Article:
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Small Businesses and Oil Market Shocked by COVID-19, but Don’t Rush Reopening
SMEs and oil are feeling the demand decline, leading to calls for reopening businesses
- Small Businesses Cast A Large Shadow
- Oil’s Not Well
- Reopening? Haste Makes Waste
We love tales of successful entrepreneurship. We admire tech titans who start by cobbling together computers in a parent’s garage, researchers who spend years perfecting and then producing revolutionary medical therapies, and small people with big ideas who overcome serial failure to produce an overriding success. Their creativity, drive and dedication serve as an example for others to follow.
But small businesses are not only a source of inspiration. Small businesses are the growth drivers of modern economies. They are a vital source of innovation and employment, and they are fixtures within their communities. Unfortunately, small businesses have been placed at significant risk by the coronavirus. Governments around the world are racing to support them before they fail.
The definition of small-and-medium-sized enterprise (SME) has some local variation. The European Union (EU) defines a medium-size company as one with up to 250 workers, while the U.S. Small Business Administration (SBA) typically supports businesses of up to 500. According to the World Bank, SMEs account for the majority of businesses globally, representing over 90% of all firms and over 50% of employment worldwide.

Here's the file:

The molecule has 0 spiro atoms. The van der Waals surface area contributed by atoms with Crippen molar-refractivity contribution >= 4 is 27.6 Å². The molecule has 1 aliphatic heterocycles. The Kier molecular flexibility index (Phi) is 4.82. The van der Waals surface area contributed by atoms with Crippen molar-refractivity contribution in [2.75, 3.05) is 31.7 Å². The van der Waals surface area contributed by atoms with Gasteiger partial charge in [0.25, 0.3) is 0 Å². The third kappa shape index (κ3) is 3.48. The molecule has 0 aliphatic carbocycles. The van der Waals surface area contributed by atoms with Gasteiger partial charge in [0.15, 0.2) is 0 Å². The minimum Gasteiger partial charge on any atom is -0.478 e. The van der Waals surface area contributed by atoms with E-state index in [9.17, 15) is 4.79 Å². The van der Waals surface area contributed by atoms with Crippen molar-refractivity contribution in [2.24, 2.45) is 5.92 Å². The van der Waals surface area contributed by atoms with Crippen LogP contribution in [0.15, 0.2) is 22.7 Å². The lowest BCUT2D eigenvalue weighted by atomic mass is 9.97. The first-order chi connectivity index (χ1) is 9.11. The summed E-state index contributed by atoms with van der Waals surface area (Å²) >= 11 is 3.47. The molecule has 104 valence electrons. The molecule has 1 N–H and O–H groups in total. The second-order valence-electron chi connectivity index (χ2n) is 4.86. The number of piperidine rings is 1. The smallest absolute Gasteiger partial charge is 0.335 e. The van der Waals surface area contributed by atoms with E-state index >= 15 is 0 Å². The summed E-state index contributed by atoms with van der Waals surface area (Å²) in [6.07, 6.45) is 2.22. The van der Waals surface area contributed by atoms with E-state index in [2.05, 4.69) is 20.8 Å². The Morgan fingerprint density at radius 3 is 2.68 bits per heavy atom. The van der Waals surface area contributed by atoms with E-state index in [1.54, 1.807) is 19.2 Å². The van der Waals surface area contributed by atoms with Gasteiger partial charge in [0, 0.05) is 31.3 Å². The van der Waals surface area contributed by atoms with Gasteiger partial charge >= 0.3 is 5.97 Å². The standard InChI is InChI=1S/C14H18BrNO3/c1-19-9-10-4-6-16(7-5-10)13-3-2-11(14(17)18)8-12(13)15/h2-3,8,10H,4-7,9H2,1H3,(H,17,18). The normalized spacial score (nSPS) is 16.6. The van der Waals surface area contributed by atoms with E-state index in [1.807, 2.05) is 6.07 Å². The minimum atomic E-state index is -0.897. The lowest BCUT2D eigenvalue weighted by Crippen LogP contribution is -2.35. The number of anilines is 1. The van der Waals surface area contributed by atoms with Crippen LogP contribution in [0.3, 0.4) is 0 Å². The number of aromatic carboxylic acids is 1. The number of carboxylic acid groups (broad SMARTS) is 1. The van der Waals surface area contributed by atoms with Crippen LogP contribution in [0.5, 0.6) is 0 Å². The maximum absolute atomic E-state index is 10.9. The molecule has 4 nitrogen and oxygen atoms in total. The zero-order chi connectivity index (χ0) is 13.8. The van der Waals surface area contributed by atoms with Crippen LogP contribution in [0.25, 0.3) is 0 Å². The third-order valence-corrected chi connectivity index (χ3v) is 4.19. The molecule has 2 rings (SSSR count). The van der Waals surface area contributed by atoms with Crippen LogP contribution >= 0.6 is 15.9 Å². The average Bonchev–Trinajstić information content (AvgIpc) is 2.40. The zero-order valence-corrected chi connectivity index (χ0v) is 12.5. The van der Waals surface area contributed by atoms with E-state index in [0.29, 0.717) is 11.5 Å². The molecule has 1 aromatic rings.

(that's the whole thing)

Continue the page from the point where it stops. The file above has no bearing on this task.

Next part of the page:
In high income, Organization for Economic Cooperation and Development (OECD) countries, SMEs account for the vast majority of companies (99% of all firms), about 70% of employment and more than half of value added. SMEs in emerging markets (EMs) represent a little less than half of total employment and about one-third of gross domestic product (GDP). If one accounts for the large informal sector in countries like India, their importance is likely to be even greater than is reflected in formal statistics.
Entrepreneurship has long been vital to global economic policy. It represents a path to prosperity for those willing to work hard and serves as a source of constant economic renewal. An OECD survey shows that SMEs participate significantly in a range of innovative work: For example, SMEs account for about 20% of patents in biotechnology-related fields in Europe.
Recognizing the importance of the small business sector, countries around the world have established agencies to aid them. The U.S. SBA was created in 1953 to guarantee loans to SMEs. SMEs have been a focal point in shaping the EU’s enterprise policy. And China has worked hard over the past few years to diversify away from large state-owned enterprises and encourage the formation of more fledgling firms.
“COVID-19 has dealt a severe blow to SMEs, the backbone of the world economy.”
But with over half of the world population now under some form of lockdown, smaller businesses are bearing the brunt of reductions in global demand. According to a survey of over 1,500 small firms in the United States, 51% of owners said they will be able to continue operations for less than three months in the current economic environment. A February survey of China’s SMEs revealed that only one-third had enough cash to cover fixed expenses for a month. At a European level, about 90% of SMEs have experienced business losses of at least 50%.